Sermon Series—Six Decisions That Will Change Your Life: The Decision To Mature

The Decision to Mature

1 Corinthians 3.1–3a NIV 
“Brothers and sisters, I could not address you as people who live by the Spirit but as people who are still worldly—mere infants in Christ. I gave you milk, not solid food, for you were not yet ready for it. Indeed, you are still not ready. You are still worldly.

Week 3 of our series “6 Decisions That Will Change Your Life” is The Decision to Mature. The last two weeks we saw that the decision to follow and the decision for new life both involved following Christ wherever He leads and putting on Christ like a permanent garment that we’re never without. 

Today’s decision to mature is found in our willingness to participate in what God is doing in our life. When we participate in the grace God provides, we nourish our faith and souls. That nourishment to our spiritual life is what builds up our faith and makes it ready for the fullness of God to grow within our hearts. If we do not grow, we will be stunted and unnecessarily handicapped for the tasks ahead of us.

God is in no way done with us once we say “yes” to faith; He is not done with us because we claimed our infant baptism or decided to be baptized for the first time; He is not done with us because we served on a committee, decided to teach a class, or go on a mission trip. God is making us into the glorious, soul-saving image of His Son, Jesus Christ, and THAT is an amazing journey. As Methodists, we called this maturing process sanctification, a process of growth whereby God is setting us aside as sacred persons for mission and ministry. When we grow, things around us grow. But we must be about the process.

Our text from 1 Corinthians 3 really holds our feet to the fire in regards to maturing, making it clear that the diet of a mature Christian must move beyond the basics so that we can continue the work of God in the world. Let’s take our own church, for example. Look at the places where we feel that we may be lacking in various ways. Many of the obstacles, the shortfalls or even failures that we perceive or experience are not a result of a lack of resources or person-power. Our obstacles are a result of us not moving beyond where we are in faith to the next level of godly activity.

If we have hopes and dreams for our lives, our families, our classes, our church, our community and our world, then we must move beyond an elementary kind of faith. Let us take the discipline of prayer, for instance. If we are in the business of only “throwing up a prayer” from time to time, then we are by no means moving forward in our faith. And if we are not moving forward then we are not growing, and if not growing then we are experiencing less of God than He desires to reveal to us. Not to mention we will have little influence in the lives of those around us.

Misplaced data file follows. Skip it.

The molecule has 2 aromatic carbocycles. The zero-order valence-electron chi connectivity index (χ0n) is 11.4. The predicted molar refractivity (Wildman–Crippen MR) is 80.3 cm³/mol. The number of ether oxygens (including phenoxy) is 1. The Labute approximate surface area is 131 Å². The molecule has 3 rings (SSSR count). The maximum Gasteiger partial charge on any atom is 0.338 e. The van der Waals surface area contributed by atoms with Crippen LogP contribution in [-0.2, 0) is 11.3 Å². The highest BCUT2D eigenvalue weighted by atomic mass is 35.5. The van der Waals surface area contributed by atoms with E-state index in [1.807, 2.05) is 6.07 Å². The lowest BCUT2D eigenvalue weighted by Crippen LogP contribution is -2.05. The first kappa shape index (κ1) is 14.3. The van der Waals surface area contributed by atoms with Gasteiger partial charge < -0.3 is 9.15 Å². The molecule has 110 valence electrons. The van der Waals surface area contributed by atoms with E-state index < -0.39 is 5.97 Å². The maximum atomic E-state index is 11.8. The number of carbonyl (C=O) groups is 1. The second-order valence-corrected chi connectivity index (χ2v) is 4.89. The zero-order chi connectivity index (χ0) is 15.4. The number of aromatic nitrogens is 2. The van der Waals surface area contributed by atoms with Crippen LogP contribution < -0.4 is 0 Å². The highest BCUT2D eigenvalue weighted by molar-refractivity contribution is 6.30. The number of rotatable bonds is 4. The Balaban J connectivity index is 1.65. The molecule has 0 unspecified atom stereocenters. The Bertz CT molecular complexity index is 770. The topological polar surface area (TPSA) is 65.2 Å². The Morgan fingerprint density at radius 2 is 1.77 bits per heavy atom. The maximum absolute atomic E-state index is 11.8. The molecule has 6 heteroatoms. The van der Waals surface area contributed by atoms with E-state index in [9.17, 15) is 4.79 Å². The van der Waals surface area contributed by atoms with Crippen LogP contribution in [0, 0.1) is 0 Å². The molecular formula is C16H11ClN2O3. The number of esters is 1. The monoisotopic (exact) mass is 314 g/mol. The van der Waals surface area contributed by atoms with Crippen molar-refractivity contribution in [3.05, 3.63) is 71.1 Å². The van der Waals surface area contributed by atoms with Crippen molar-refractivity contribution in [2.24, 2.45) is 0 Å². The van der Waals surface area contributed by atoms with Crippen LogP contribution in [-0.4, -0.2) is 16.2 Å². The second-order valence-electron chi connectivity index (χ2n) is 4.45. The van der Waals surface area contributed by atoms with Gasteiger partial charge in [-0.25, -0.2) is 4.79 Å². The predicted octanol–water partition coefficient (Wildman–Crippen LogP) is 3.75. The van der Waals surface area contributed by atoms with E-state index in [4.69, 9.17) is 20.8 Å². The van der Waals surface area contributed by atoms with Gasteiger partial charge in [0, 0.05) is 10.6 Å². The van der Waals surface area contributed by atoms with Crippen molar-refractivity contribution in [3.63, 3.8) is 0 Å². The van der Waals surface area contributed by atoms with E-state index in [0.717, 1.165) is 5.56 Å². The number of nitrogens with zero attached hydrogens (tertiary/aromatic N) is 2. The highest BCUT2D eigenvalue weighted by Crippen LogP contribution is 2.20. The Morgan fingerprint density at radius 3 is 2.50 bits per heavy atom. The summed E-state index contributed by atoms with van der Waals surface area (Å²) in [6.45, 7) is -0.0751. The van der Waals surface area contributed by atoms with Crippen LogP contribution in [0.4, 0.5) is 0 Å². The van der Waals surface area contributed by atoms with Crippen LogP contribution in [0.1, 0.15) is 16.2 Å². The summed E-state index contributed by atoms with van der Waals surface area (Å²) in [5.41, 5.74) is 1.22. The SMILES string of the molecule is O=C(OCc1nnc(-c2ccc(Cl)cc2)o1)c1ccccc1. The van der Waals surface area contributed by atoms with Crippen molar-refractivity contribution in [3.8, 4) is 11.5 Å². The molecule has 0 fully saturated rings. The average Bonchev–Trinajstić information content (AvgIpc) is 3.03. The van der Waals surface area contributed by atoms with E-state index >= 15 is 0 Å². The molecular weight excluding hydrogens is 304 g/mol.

Instead, we are to steep ourselves in prayer. I love that word, steep, because it describes the activity that we must have as Christians if we want to see progress in our faith. To steep in the traditional sense is like when we take a bag of tea and we immerse it in hot water in order for the water to extract all the flavor. But there are factors that are important to the success of the tea. If the water isn’t hot enough or the bag is taken out too quickly, the tea never reaches its intended purpose. The same is true about the others means of grace we have as Christians. If we do not steep ourselves in Christian fellowship, evangelism, Scripture study, general ministry, etc, then we can expect to have spiritual tea that is either watered down or less then it was intended to be.

And I believe your challenge is before you: what other practices, other disciplines, do you need to be steeped in? This is the most important question, because your answer is the place where you need to begin putting your focus in order to grow. This is the beginning of the maturing of your faith, either for the first time or in new ways for you as a Christian who’s continuing the journey of faith.

The decision to mature is one that God has placed before you the moment you took interest in Him. It is your participation in what God is doing in your life that is required. What is He calling you toward? Is it to pray more? To dive into the Scriptures? Is it to mentor or guide another’s life? Is it to attend church more often? Is it to give beyond your current level of comfort? Is it to take up ministry in new and challenging ways?

We are called to more than just considering these questions; we are called to answer these questions. The decision to mature. Will you make that decision. Let us pray…

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